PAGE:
When Tony Abbott took the office of Prime Minister of Australia last Wednesday, he took office in a country facing disconnect within its foreign policy towards the two powers, the US and China, in the Pacific region.
Australia is, and traditionally has been, a strong American ally in the Pacific region. The relationship built between Australia and the United States during World War II in the Pacific Theater was only solidified during the Cold War with further military and political cooperation, with such cooperation still continuing to this day. It is exactly for this reason that Australia has been hesitant to become too close with China.
Despite Australia’s hesitancy to build even closer political ties with China, there exists a contradiction, for China is by far Australia’s largest trading partner. In fact, two-way trade between China and Australia is more than double the two-way trade between the United States and Australia.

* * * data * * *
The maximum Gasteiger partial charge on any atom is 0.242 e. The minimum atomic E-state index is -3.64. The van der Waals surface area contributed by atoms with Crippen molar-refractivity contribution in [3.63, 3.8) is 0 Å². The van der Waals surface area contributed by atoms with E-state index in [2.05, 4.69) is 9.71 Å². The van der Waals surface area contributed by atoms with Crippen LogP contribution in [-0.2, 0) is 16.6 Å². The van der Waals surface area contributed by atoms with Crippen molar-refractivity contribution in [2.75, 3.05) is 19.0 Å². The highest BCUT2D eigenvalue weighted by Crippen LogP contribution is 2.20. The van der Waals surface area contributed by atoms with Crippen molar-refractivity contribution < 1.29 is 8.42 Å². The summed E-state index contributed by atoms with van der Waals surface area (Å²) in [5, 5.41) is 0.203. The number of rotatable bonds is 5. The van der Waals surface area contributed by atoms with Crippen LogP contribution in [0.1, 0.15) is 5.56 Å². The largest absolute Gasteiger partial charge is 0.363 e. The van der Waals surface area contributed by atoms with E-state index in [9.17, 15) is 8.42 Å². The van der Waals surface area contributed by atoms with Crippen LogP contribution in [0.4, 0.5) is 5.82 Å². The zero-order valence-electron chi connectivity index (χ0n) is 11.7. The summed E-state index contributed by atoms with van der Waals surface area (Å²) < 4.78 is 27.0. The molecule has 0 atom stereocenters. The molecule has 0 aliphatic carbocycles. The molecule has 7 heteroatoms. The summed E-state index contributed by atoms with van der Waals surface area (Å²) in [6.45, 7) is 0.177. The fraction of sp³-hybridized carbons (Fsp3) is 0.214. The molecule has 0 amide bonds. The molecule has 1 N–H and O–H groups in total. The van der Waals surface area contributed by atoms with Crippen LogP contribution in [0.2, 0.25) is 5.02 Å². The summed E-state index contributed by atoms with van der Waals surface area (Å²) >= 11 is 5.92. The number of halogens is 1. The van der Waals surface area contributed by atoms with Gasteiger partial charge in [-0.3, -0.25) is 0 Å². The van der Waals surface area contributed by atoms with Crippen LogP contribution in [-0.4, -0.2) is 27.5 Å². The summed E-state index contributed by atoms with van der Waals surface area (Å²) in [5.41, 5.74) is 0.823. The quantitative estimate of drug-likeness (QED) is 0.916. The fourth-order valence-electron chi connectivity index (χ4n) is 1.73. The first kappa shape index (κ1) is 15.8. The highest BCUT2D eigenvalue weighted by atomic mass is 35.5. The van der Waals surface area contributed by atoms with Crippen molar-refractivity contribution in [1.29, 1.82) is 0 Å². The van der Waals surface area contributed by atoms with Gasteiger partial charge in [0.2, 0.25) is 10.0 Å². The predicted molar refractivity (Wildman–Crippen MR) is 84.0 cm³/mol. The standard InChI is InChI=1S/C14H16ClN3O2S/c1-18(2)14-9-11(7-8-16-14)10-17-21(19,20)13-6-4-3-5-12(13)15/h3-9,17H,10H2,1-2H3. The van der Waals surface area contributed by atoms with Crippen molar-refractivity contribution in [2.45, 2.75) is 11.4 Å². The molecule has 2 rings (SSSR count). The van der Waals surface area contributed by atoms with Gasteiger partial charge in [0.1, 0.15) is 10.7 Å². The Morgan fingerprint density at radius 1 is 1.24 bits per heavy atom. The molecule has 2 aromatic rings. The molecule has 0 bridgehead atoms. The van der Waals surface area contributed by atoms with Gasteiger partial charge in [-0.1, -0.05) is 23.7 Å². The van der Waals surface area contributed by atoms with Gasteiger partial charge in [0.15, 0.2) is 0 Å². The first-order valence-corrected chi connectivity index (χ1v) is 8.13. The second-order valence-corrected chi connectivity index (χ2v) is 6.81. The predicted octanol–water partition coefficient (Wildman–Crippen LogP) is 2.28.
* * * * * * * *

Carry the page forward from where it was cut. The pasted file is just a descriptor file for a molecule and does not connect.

Tony Abbott’s future term could see this disconnect come to a head, depending on the future of the Chinese-American relationship in the next decade. Australia has been able to handle this disconnect because of Australia’s unique position of exporting more than it imports from China. However, as China’s foreign policy increasing grows less passive and more aggressive, Abbott could face some hard decisions.
Given traditional support for the United States it would be hard to imagine Australia not choosing to side with the United States, particularly given both the presence of the US within the Pacific Ocean and the pre-existing and cooperative infrastructure that Australia shares with the United States. Just the same, it also seems hard to imagine Australia not attempting to balance between China and the United States for as long as possible, given Australia’s own benefit.
With that in mind, in the shift to the Pacific, for the United States not to court Australia’s continued support could be a mistake for the US itself lest the US risk alienating an ally.